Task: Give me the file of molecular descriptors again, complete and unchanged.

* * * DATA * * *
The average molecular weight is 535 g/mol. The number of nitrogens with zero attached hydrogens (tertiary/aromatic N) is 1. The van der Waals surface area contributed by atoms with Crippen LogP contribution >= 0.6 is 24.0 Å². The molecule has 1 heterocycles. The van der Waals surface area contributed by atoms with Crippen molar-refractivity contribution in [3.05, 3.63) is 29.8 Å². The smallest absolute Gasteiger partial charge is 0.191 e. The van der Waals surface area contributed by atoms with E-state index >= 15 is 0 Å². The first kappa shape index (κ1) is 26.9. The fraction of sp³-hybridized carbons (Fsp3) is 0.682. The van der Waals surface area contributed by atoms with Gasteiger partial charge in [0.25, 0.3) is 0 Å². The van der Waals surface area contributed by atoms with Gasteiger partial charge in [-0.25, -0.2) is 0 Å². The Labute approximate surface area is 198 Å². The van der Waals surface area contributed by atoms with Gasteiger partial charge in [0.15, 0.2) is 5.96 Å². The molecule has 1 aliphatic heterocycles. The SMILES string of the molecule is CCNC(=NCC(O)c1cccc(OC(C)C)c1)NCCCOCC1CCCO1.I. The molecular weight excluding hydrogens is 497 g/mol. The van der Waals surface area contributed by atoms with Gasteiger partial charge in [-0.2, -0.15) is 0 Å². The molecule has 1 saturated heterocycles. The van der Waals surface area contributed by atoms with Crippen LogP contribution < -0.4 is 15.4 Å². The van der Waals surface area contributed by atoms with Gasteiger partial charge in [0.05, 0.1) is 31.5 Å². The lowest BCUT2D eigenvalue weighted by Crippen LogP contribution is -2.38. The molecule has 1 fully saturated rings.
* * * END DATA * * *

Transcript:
The average molecular weight is 535 g/mol. The number of nitrogens with zero attached hydrogens (tertiary/aromatic N) is 1. The van der Waals surface area contributed by atoms with Crippen LogP contribution >= 0.6 is 24.0 Å². The molecule has 1 heterocycles. The van der Waals surface area contributed by atoms with Crippen molar-refractivity contribution in [3.05, 3.63) is 29.8 Å². The smallest absolute Gasteiger partial charge is 0.191 e. The van der Waals surface area contributed by atoms with E-state index >= 15 is 0 Å². The first kappa shape index (κ1) is 26.9. The fraction of sp³-hybridized carbons (Fsp3) is 0.682. The van der Waals surface area contributed by atoms with Gasteiger partial charge in [0.25, 0.3) is 0 Å². The van der Waals surface area contributed by atoms with Gasteiger partial charge in [-0.25, -0.2) is 0 Å². The Labute approximate surface area is 198 Å². The van der Waals surface area contributed by atoms with Gasteiger partial charge in [0.15, 0.2) is 5.96 Å². The molecule has 1 aliphatic heterocycles. The SMILES string of the molecule is CCNC(=NCC(O)c1cccc(OC(C)C)c1)NCCCOCC1CCCO1.I. The molecular weight excluding hydrogens is 497 g/mol. The van der Waals surface area contributed by atoms with Gasteiger partial charge in [-0.2, -0.15) is 0 Å². The molecule has 1 saturated heterocycles. The van der Waals surface area contributed by atoms with Crippen LogP contribution < -0.4 is 15.4 Å². The van der Waals surface area contributed by atoms with Gasteiger partial charge in [0.05, 0.1) is 31.5 Å². The lowest BCUT2D eigenvalue weighted by Crippen LogP contribution is -2.38. The molecule has 1 fully saturated rings.